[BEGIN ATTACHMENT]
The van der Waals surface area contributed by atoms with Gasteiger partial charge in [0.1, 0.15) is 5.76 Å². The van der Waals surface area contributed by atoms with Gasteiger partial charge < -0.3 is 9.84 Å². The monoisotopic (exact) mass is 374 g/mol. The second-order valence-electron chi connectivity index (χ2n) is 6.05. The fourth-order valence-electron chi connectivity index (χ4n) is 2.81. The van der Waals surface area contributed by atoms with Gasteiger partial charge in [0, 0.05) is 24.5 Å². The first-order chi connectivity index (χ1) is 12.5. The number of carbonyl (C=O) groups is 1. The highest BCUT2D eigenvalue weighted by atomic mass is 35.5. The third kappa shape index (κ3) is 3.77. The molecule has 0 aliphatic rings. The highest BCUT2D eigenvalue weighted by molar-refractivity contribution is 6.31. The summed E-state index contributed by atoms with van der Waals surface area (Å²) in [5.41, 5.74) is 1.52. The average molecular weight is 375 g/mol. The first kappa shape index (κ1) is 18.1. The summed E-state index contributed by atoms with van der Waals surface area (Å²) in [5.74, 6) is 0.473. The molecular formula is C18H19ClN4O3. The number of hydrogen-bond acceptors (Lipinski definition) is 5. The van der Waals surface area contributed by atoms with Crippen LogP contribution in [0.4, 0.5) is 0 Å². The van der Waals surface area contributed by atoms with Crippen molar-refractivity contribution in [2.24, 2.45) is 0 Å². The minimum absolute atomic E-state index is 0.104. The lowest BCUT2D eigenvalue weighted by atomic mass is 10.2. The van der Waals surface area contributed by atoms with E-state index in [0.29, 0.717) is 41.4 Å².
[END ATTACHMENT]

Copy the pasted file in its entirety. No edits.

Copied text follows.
The van der Waals surface area contributed by atoms with Gasteiger partial charge in [0.1, 0.15) is 5.76 Å². The van der Waals surface area contributed by atoms with Gasteiger partial charge < -0.3 is 9.84 Å². The monoisotopic (exact) mass is 374 g/mol. The second-order valence-electron chi connectivity index (χ2n) is 6.05. The fourth-order valence-electron chi connectivity index (χ4n) is 2.81. The van der Waals surface area contributed by atoms with Gasteiger partial charge in [0, 0.05) is 24.5 Å². The first-order chi connectivity index (χ1) is 12.5. The number of carbonyl (C=O) groups is 1. The highest BCUT2D eigenvalue weighted by atomic mass is 35.5. The third kappa shape index (κ3) is 3.77. The molecule has 0 aliphatic rings. The highest BCUT2D eigenvalue weighted by molar-refractivity contribution is 6.31. The summed E-state index contributed by atoms with van der Waals surface area (Å²) in [5.41, 5.74) is 1.52. The average molecular weight is 375 g/mol. The first kappa shape index (κ1) is 18.1. The summed E-state index contributed by atoms with van der Waals surface area (Å²) in [5.74, 6) is 0.473. The molecular formula is C18H19ClN4O3. The number of hydrogen-bond acceptors (Lipinski definition) is 5. The van der Waals surface area contributed by atoms with Crippen LogP contribution in [0.4, 0.5) is 0 Å². The van der Waals surface area contributed by atoms with Crippen molar-refractivity contribution in [2.24, 2.45) is 0 Å². The minimum absolute atomic E-state index is 0.104. The lowest BCUT2D eigenvalue weighted by atomic mass is 10.2. The van der Waals surface area contributed by atoms with E-state index in [0.29, 0.717) is 41.4 Å².